I am also horrified that my conversational space-outs also occur during face to face conversations. Please, if we ever meet, forgive my episodes of complete blank-face. I’m not disrespecting you, I’m just never 100% there.

Audio books, like telephone conversations, require a significant mental investment on my part. Listening to books can become a chore. And while I can more easily imagine the happenings of an audiobook versus a phone converation, I am not as captivated as I am with a regular book.

But I am motivated to try ear-reading more books, especially the Harry Potter series. I continue to hope that I will learn better listening skills. Interestingly enough, I have enjoyed ear-reading Sunshine the most as I fall asleep at night. The sensory deprivation is key, and my pre-sleep brain has been appropriately macerated and prepped for audial onslaught.


Has anyone else ear-read audiobooks? What do you think? Does your processing of plots and characters and language change between audio and print?


3 responses to “Audiobooks: Some Thoughts

  1. Touched by the iTunes-gift of “Sunshine,” I interrupted an audiobook about mountain climbing in the 50s and 60s and eagerly started listening to the McKinley book. While of a genre I don’t usually read (even with my ears), and aimed more at the “Twilight” crowd than any demographic I fall into, I thoroughly enjoyed the clever writing, stream-of-consciousness story-telling, and depth of the characters, even the ancillary ones. And as a fan of “Buffy” I immediately liked the main character.

    That said, the producers of the audio book chose a narrator who is more suited to reading Lauren Bacall’s autobiography than the story of Rae. Terrible rhythm combined with cartoonish voices for all characters except the protagonist to make it difficult for me to get immersed in the story, which was actually quite compelling. Stress on the wrong part of a sentence, inappropriate sing-songy-ness (think of a bad impression of Katharine Hepburn late in her life), and general lack of a reading that matched the material, were all very distracting.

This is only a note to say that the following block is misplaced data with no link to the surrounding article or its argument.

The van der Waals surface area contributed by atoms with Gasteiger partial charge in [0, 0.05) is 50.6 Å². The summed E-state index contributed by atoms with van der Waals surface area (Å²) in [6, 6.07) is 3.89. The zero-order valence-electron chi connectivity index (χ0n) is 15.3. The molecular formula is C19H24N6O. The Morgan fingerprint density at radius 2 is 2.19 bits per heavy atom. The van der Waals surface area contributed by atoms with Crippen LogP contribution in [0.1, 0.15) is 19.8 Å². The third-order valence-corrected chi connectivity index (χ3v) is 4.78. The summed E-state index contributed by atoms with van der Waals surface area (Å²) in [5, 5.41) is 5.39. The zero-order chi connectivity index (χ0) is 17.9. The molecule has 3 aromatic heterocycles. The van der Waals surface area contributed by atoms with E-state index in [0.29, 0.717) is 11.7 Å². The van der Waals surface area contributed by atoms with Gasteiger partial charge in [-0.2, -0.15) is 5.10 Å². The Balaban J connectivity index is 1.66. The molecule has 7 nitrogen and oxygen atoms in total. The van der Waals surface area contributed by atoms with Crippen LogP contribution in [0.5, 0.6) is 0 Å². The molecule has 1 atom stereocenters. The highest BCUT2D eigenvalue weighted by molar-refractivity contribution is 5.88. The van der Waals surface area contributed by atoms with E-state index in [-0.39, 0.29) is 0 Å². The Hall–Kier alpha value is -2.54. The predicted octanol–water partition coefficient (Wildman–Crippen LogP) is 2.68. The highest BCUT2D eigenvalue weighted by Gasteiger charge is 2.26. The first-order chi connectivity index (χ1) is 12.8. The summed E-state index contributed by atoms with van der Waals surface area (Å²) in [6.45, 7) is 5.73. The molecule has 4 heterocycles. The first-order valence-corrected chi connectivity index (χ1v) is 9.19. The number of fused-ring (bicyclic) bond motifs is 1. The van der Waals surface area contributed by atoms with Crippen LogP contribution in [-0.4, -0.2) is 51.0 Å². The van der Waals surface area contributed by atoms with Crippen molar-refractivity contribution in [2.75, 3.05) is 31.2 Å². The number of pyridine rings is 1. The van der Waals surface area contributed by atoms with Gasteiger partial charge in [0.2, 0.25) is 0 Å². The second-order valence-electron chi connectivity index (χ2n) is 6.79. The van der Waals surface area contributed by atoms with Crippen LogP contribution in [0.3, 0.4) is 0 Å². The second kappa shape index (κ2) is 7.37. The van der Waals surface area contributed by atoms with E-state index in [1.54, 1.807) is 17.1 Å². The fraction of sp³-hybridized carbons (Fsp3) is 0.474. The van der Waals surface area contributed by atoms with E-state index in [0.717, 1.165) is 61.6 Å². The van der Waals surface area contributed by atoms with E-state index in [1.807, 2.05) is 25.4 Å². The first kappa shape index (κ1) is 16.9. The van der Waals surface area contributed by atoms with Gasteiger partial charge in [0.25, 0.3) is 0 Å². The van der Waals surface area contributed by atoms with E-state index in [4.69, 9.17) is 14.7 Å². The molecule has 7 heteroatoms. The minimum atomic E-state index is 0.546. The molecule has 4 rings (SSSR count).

So more about audio books. I love audio books. I’ve driven across the US enough times to know they can save your life, or at least your mind, when, say, taking I-40 through Kansas. I think audio books are somewhere between the book and its movie, if one is made. Closer to the book end of the spectrum, though. They do force you to accept one person’s interpretation of the book, but you can still give your imagination plenty of exercise since there are no visual images provided for you. I like that. And I like that there are so many places you can listen to an audiobook where you couldn’t read its paper papa: In the dark, while driving, at work, on the plane (the 4% humidity kills my eyes), at the gym…

    I say, give audiobooks a try. You may find that they’re not just a cop-out for people who are too lazy to read (c’mon admit it – you were raising your nose at them and thinking, Oh yeah, well, I’m a book purist and I only read what’s written on paper). You may find they are yet another way we can enjoy great books, and you may even find you’re enjoying more books than ever before!

  2. The only thing I listen to during my commute every day are audiobooks. As of yesterday I have completed 79 audiobooks in the last 2.5 years. I typically stick with teen or young adult fiction because it’s easier to space out on and still follow, but I’ve definitely found some great gems.

    The key for any audiobook, as you mentioned, is having a strong narrator. With that in mind, all of these books are great and are as good, if not better, thanks to great narration:

    Half-Moon Investigations by Eoin Colfer
    Artemis Fowl (the entire series) also by Eoin Colfer
    House of the Scorpion by Nancy Farmer
    Lisey’s Story by Stephen King
    Harry Potter (the entire series)

    Hope you find something you like!